All of our adult lives we’ve been accustomed to this phrase or some variation thereof: “You do what you want to do” For example…We’re going to the movies. You can go if you want.
I’m not going to have another drink. Do what you want.
Going to college was right for me. You do what you want to do.
When asked if we are generally free to make our own choices in life, no one would deny that we are. Yet, it seems too many of us forget to apply this powerful truth in the area of personal development. When it comes to perhaps the biggest personal development obstacle – failure to take action – here’s the question so many people ask: Why can’t I seem to do what I want to do?
Here’s the correct answer: You do! You do do what you want to do!!
Are we not free to make our own choices in life? How, then, do you deny that everything you’re currently doing is what you want to do?
I would suggest that when those times of frustration come (and they will); when we think we can’t figure out why we aren’t doing what we want to do; we need to consider that maybe we aren’t asking the right question. When we ask Why do I seem to be unable to simply do what I say I want to do? we might, instead, ask Why do I want to do what I am doing right now instead of what I know I need to do in order to get the results I say that I really want?
The distinction is very important because when you ask why you can’t seem to do what you want to do, you’re dealing with a question whose premise is pure BS. Consequently, it’s a question that can never be answered satisfactorily; one that will lead to the right answer.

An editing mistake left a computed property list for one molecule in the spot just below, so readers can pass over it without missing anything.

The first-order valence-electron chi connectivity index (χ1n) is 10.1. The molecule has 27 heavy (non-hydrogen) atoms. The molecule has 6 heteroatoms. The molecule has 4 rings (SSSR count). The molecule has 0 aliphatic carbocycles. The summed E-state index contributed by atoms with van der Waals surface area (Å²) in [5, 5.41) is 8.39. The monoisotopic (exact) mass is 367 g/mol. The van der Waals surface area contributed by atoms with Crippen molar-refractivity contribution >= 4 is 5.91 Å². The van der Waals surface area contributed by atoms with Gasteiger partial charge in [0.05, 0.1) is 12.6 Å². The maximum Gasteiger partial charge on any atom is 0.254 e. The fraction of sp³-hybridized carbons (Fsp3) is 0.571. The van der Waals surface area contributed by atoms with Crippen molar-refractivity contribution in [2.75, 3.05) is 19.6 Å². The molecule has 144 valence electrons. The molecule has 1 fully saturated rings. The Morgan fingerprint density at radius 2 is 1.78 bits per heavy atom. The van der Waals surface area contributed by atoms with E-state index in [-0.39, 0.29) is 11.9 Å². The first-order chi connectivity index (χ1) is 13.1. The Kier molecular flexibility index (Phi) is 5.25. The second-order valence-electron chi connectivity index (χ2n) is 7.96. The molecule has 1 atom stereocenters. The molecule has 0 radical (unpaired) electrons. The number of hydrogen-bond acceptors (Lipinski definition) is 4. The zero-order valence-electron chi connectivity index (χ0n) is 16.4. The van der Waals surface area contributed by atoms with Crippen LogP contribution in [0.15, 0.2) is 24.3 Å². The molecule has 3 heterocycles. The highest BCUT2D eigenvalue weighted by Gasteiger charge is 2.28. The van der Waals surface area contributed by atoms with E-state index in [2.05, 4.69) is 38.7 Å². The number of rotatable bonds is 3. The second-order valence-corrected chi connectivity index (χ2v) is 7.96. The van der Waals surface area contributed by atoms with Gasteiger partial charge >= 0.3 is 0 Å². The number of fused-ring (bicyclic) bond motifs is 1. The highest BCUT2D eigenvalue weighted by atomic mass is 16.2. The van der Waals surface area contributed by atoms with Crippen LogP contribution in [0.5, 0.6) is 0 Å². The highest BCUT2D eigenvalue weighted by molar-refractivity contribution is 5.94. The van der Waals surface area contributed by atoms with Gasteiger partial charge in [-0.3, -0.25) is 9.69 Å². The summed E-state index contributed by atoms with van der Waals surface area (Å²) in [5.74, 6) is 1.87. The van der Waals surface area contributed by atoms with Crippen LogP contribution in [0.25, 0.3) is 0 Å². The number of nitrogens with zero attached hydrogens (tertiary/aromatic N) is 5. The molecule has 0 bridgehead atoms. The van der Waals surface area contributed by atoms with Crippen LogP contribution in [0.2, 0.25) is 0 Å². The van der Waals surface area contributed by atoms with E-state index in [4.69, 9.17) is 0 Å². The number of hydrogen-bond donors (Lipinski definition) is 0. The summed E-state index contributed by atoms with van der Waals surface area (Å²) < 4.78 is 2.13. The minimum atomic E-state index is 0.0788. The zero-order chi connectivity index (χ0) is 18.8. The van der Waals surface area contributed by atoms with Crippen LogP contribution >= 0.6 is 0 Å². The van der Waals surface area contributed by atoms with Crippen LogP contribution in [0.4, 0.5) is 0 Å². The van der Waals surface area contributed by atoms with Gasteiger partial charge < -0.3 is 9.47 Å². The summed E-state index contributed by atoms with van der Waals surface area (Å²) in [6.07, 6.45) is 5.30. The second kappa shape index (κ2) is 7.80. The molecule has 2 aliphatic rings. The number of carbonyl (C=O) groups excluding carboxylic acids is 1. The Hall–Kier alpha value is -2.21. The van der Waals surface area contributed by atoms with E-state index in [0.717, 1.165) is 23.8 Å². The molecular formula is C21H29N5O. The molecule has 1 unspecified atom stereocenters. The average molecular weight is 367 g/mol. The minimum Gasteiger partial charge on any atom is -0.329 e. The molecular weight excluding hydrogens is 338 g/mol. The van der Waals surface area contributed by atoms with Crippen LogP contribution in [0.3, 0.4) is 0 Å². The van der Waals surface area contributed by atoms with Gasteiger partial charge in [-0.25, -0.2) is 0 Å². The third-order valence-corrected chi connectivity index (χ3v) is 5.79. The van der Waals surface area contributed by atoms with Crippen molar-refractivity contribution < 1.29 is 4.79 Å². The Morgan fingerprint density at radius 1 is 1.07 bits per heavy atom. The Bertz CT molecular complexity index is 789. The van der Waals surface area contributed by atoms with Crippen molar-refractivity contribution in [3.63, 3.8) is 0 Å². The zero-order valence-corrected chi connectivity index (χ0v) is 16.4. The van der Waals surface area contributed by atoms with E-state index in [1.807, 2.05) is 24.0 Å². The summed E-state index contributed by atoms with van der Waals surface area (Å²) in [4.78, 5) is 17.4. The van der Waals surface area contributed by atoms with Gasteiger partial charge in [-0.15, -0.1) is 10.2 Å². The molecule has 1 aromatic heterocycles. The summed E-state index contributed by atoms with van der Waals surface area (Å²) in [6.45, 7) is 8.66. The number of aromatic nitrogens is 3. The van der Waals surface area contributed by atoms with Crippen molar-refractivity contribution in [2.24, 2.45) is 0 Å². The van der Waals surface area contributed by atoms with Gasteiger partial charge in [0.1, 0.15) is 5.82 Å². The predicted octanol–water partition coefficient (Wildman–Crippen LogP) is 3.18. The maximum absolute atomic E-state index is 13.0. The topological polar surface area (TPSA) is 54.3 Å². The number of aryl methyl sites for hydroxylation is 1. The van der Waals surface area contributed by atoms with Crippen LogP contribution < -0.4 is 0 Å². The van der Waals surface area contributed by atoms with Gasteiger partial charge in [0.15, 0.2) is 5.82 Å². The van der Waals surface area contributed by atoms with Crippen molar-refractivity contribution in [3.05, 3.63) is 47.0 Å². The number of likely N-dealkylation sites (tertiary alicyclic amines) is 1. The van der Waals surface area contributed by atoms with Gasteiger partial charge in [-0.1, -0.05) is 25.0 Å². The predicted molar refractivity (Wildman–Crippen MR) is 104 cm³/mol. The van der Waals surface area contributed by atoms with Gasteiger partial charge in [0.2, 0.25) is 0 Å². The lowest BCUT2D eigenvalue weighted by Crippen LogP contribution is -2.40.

The fact is that you are doing what you want to do. You’re reading this because you want to. Why do you want to read this post? Well, for reasons only you know. It’s important that we not deceive ourselves into believing that we do things we don’t want to do. It just isn’t so. Everything we do, we do because, for whatever reason, we want to do it. Not consciously knowing why you want to do whatever you are doing, doesn’t mean you don’t actually want to do it.
Conversely, by asking Why do I want to do what I am doing right now instead of what I know I need to be doing to get the results I say that I really want?, now you’re asking a question that is grounded in reality and, therefore, a question for which an answer can be found.
And when you really want to make progress in personal development, isn’t it better to ask questions that have an answer rather than pointless ones that come off more like whining? (By the way, that was a rhetorical question.)
In the next post, let’s talk about the answer to the better question: Why do I want to do what I am doing instead of what I know I need to be doing to get the results I say that I really want?